I’m still fascinated by the concept of outsourcing innovation that I referenced in passing in this post from earlier today. According to this Business Week article, countries like India and China paying American corporations to develop products, or put another way, they are outsourcing innovation.
So I got to thinking…why couldn’t large law firms outsource innovation to solo and small firms. Let’s face it, with San Francisco-based Thelen being the latest firm to collapse (HT Above the Law ), biglaw needs help — and solo and small firms have always been ahead of the curve., with biglaw shadowing our every move.
Recall, it was a solo who pushed the issue of lawyer advertising to the Supreme Court Bates v. Arizona, and for better or worse, every AmLaw 100 firm these days boasts a robust marketing division. It was small firms, like Greg Siskind’s shop that pioneered use of the web for advertising with sites like Visalaw, and now, every major firm has one. it’s been solos who took the lead in integrating blogging, social networking and Twitter into their marketing and relationship building portfolios, venues where biglaw is just starting to tread, lightly.
But olos don’t just pioneer marketing tools; they also create new business models for law firms. Former solo and Supreme Court expert Tom Goldstein came up with the idea of cold-calling for circuit split cases and handling them pro bono to get before the court – and today, most firms that lack Supreme Court experience will go to any measure to snag a High Court case. Independents like Enricho Schaeffer are changing the way law is practiced, making the virtual law office accessible to all lawyers like Stephanie Kimbro or providing a new way for lawyers to gain training and build relationships, courtesy of Susan Cartier Liebel’s new Solo Practice University. And the list goes on; there are dozens of examples of this kind of exciting innovation in solo-land (feel free to post your own examples in the comments).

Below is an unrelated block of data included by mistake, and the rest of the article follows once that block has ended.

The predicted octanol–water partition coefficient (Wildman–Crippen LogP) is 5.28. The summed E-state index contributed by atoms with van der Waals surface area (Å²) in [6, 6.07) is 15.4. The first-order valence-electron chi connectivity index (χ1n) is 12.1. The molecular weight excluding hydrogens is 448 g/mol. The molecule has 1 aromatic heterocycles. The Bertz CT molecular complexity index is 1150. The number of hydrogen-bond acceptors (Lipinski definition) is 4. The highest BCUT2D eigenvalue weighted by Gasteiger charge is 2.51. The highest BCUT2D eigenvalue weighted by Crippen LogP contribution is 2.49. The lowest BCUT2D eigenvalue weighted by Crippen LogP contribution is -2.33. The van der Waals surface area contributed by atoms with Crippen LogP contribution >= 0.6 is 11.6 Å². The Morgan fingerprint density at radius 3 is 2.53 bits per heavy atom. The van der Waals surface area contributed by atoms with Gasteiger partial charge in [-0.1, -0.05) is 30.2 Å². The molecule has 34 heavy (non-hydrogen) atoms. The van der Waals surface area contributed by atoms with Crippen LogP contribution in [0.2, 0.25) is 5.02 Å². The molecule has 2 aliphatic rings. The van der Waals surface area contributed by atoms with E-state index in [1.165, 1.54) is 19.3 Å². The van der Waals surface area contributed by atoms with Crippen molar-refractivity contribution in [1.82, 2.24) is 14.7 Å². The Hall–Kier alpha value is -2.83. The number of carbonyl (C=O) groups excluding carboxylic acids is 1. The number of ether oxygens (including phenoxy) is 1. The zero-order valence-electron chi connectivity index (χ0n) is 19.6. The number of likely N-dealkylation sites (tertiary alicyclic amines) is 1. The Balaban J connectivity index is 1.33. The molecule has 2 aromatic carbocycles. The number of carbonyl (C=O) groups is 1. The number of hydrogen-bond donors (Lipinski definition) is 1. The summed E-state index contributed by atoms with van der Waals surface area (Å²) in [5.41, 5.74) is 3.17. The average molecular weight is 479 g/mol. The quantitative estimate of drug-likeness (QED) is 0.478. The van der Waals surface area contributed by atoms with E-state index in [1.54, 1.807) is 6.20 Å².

So why do solo and small firm lawyers innovate? For starters, as we all know, necessity is the mother of invention, so we’re constantly coming up with ways to bring in clients to pay the mortgage or send our kids to college or free up an afternoon so we can slip out early. Second, we solos and small firms answer only to ourselves; there are no committees or multiple levels of bureaucracy through which to vet our ideas. So we can go from idea to implementation almost instaneously. Finally, we solos don’t experience the same risks in innovation as does a large firm. If we decide, for example, to explore a new practice area, we might hire a contract lawyer to research it, and help develop marketing materials. Since we don’t invest much up front, if our hunch turns out wrong, no major loss. By contrast, when large firms leap they often commit big resources which means that if the strategy doesn’t work, they lose big time.
So why don’t large firms outsource innovation to the experts and insulate themselves from the risk? I see this model all the time in the utilty business. Large utilities rarely construct power plants these days, but instead, purchase power from independents which assume the risk of construction overruns or regulatory uncertainty. A large firm could retain a small firm to explore a new practice area and perhaps create an of counsel relationship to get the practice off the ground. The small firm would be well compensated for its intellectual capital, and the firm would keep the new practice at the end of the day. Plus, the small firm might position itself for overflow work or clients too small for the large firm to handle profitably.
As I said in my earlier post, large firms aren’t much interested in sending contract work or referrals to solos. But at this point, my guess is that they’re fairly desperate for innovation wherever they can find it. So why not convince them to outsource that need…to you!